Sunday, 25 September 2011
I’m receiving blogs from exotic places, most recently from the Scottish PEN conference in Belgrade. Of course a place is only exotic before it has attained the contempt that comes with familiarity. And then familiar places, once unvisited for a certain period of time, offer us the comfort of the same familiarity when we return to them, and perhaps if we’re lucky a renewed spark of exoticism.
This comes to you from Glenuig in Moidart. Moidart seems exotic to me again, perhaps because of the mist, and comforting because I am visiting an old friend for her BIG BIRTHDAY (mentioning no numbers) in a place I haven’t visited for some time. So for a short period I can enjoy both feelings at once. My eyes are instantly rested, no longer gazing at the horizontals and verticals of Glasgow City but at the rocks and mountains and all the trees, greenery and early autumn singhed-ness of open, late-September northern countryside. The only straight line is the horizon and, due to the weather, even that’s a bit fuzzy.
Directly in front of me the sea is silver, pewter to my left and on the right a vibrant blue. The wind is blowing and the rain clouds moving fast, pursued by openings onto the great blue yonder. Patches of yellow sunlight appear momentarily on the tops of islands, or glow in the curve of sandy bays. Unfortunately I’ve parked my little van/office in the lea of a rocky outcrop and it’s cold and those sunny highlights are yet to hit me. A lone seagull appeared from nowhere when I threw my crust onto the beach and there are only a couple of gannets circling and plunging off in the distance, their white backs luminous in the intrepid sun.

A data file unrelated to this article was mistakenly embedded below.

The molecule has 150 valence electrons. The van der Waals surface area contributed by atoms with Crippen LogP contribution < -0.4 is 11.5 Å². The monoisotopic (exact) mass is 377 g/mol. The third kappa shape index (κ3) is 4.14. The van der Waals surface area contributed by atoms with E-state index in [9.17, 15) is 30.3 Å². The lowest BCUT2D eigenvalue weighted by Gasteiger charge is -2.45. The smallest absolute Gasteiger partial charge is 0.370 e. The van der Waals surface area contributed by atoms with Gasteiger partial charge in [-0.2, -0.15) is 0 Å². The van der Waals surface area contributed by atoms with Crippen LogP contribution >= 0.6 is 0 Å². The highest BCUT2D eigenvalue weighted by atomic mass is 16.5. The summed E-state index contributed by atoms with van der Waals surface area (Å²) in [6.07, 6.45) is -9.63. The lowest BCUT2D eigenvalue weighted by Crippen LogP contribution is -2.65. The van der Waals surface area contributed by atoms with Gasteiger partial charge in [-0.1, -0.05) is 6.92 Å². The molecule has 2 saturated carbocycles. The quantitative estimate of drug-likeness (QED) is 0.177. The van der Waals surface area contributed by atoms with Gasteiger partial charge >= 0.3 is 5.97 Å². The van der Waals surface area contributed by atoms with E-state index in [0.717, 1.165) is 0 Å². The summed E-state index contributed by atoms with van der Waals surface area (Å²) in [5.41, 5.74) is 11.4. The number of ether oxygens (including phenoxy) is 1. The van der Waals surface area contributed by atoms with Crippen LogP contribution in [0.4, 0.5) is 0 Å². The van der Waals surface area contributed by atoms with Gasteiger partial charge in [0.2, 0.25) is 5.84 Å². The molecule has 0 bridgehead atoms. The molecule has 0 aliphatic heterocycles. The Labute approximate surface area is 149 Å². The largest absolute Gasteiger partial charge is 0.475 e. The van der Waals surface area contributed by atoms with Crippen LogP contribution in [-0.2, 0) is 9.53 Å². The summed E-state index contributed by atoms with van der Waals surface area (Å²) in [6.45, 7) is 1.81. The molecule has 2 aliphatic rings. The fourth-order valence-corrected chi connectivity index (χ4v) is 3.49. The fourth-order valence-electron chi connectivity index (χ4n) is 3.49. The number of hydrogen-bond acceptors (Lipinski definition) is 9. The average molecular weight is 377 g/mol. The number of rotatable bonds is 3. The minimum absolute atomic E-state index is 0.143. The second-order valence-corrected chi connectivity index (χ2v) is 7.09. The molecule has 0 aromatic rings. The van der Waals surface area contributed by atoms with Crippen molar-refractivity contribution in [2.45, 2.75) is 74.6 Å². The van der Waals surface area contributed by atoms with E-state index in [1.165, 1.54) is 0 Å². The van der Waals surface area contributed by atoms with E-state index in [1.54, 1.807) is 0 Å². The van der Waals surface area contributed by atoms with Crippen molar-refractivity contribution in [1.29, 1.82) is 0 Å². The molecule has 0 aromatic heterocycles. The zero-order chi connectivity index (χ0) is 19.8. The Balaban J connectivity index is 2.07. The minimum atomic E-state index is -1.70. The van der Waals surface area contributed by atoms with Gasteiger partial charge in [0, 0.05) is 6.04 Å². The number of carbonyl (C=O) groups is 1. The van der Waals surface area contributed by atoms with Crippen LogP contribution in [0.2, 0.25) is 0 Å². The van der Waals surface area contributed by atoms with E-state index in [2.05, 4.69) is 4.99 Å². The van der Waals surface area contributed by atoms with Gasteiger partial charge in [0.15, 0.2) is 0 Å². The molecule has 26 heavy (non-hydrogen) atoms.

Today, in contrast to all this, I’d like to write about Lenny, the girl from Mavis’s Shoe, because I want to write a sequel for her and have no less than three possible plots and can’t decide which one to go for. I’m here, in addition to celebrating my friend’s spectacular age, specifically to make that decision which for some reason can’t be made in the hubbub of normal life. I’m also here precisely because what I need to think about is so completely different from my surroundings. Sometimes such contrasts can help, but often have unforeseen consequences.
Once upon a time, while baking on a balcony in the French sun, I wrote a chapter about tattie-howking in a heavy Scottish mist. When I read it later, back in Blighty, I couldn’t gauge its authenticity because despite everything being drippy and cold on the page, I still re-experienced the heat of the Mediterranean. Lucky me. I’ll dig it out once winter sets in and the heating’s on the blink again.
But I digress. Or prevaricate. Or maybe I’m just cold.
Sometimes the ingredients of novels are a little strange. Occasionally people ask how I went about writing Mavis’s Shoe and I usually talk about the research, who I interviewed, how I tracked down records and so on, but never mention the long drives to exotic/familiar places in poisonously fumy vans, the healthy diet I often impose on myself while sitting there trying to find focus, or the arguments I have in my head to give up and find the nearest sweetshop or heater.
And still I digress because really I want someone else to make this decision about the sequel, or at least to help. I can’t tell you what the three plots are, of course, because that would break the spell. That’s another ingredient in the cake mix of novel-writing, arguably, and one which I also usually fail to mention because I don’t want anyone to think I’m whacky when actually, as anyone who’s read Mavis’s Shoe will know, I’m keen of portraying the realities of any situation.
So, any ideas on what Lenny does next? Or later?